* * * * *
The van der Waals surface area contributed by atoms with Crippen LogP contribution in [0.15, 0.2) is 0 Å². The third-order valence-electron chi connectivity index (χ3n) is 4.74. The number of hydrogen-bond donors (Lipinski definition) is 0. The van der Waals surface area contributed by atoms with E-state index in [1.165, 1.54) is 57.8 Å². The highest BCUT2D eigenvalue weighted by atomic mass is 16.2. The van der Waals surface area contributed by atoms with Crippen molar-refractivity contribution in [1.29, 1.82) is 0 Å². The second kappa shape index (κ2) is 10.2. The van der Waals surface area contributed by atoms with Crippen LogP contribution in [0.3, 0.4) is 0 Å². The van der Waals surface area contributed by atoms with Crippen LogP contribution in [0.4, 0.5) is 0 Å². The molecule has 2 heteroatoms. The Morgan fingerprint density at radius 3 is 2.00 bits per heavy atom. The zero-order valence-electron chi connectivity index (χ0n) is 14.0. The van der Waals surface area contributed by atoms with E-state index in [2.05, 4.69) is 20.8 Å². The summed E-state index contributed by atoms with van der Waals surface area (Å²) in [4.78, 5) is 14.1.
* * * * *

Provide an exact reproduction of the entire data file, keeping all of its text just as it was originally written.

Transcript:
The van der Waals surface area contributed by atoms with Crippen LogP contribution in [0.15, 0.2) is 0 Å². The third-order valence-electron chi connectivity index (χ3n) is 4.74. The number of hydrogen-bond donors (Lipinski definition) is 0. The van der Waals surface area contributed by atoms with E-state index in [1.165, 1.54) is 57.8 Å². The highest BCUT2D eigenvalue weighted by atomic mass is 16.2. The van der Waals surface area contributed by atoms with Crippen molar-refractivity contribution in [1.29, 1.82) is 0 Å². The second kappa shape index (κ2) is 10.2. The van der Waals surface area contributed by atoms with Crippen LogP contribution in [0.3, 0.4) is 0 Å². The van der Waals surface area contributed by atoms with Crippen LogP contribution in [0.4, 0.5) is 0 Å². The molecule has 2 heteroatoms. The Morgan fingerprint density at radius 3 is 2.00 bits per heavy atom. The zero-order valence-electron chi connectivity index (χ0n) is 14.0. The van der Waals surface area contributed by atoms with E-state index in [2.05, 4.69) is 20.8 Å². The summed E-state index contributed by atoms with van der Waals surface area (Å²) in [4.78, 5) is 14.1.